The trio has disrupted opponents with a vigorous forecheck, has drawn penalties and has provided unexpected offense. In some instances -- such as Game 3's 3-0 loss to New York that gave the Rangers a 2-1 series lead -- it has been the best unit on the ice for the Devils.

Gionta said their game plan is pretty basic: go out and work hard and wear down the other team as much as they can.

"Keep it simple," said Gionta, who has registered two goals and two assists this spring.

Although there have been plenty of disappointments throughout his career -- every time training camp ended with a trip to the AHL, for instance -- Gionta said he's tried to keep perspective on the situation.

"You always have to stay positive," he said. "You're still playing a game for a living."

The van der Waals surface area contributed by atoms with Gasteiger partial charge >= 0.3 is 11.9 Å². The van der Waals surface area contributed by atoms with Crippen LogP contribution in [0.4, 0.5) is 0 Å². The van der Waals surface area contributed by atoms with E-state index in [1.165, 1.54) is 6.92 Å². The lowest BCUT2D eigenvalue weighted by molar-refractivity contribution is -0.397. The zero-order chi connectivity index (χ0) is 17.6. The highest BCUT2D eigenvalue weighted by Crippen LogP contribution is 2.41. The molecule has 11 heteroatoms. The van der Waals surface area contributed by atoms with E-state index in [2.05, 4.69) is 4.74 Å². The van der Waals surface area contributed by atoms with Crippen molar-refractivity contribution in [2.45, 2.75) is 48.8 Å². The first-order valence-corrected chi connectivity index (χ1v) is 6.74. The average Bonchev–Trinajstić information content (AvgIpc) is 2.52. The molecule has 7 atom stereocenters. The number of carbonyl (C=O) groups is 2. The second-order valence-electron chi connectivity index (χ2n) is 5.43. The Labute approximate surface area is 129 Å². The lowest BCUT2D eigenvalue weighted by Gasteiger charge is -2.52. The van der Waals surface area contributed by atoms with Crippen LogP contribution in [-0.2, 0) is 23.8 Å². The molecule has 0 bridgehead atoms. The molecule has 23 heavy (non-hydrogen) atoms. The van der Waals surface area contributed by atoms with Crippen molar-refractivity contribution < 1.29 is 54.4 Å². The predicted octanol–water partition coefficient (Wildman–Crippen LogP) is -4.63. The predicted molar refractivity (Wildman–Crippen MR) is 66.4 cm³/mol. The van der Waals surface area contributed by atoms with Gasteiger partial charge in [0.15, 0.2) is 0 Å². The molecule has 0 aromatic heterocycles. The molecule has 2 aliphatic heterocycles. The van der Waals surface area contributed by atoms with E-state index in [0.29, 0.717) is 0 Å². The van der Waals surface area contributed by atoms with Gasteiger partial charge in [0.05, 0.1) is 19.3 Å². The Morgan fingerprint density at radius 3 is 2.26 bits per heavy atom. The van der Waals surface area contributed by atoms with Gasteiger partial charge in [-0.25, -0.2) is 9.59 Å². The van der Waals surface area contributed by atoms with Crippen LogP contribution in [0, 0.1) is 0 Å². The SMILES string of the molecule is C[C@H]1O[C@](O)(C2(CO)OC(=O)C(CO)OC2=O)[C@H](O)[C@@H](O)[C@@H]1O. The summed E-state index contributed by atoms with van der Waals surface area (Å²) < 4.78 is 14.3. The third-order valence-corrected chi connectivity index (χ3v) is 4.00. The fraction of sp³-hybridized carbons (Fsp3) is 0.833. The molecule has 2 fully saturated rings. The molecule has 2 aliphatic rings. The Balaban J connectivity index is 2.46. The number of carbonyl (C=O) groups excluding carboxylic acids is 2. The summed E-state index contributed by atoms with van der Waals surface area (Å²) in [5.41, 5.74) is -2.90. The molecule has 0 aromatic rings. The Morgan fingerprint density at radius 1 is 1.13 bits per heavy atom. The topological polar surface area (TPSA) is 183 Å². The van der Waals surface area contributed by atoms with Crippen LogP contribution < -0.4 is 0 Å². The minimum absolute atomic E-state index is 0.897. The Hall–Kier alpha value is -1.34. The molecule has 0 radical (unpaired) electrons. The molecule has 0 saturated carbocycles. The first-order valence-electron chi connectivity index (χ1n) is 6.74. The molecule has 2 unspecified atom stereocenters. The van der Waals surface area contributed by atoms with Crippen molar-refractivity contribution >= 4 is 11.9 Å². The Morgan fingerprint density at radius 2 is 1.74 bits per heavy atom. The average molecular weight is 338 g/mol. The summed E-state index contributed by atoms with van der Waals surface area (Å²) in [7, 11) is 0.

If it weren't for hockey, he'd have to contemplate another line of work.

"That's what keeps you going," he said. "It's been tough, but that comes with the business aspect of the game."

Undrafted out of Boston College, Gionta signed with the Devils and spent four years toiling with the Devils' AHL affiliate, eventually assuming the captaincy of the team. Last season marked the first time since signing with the Devils that the phone rang in the minors asking for Gionta to join the big club. He played in 12 games registering zero points, although he did get to play against his brother Brian, the first time the two played a game against each other.

It was a special night for both brothers and there is no doubt that Brian's experience in New Jersey was crucial to his brother getting the opportunity he has here.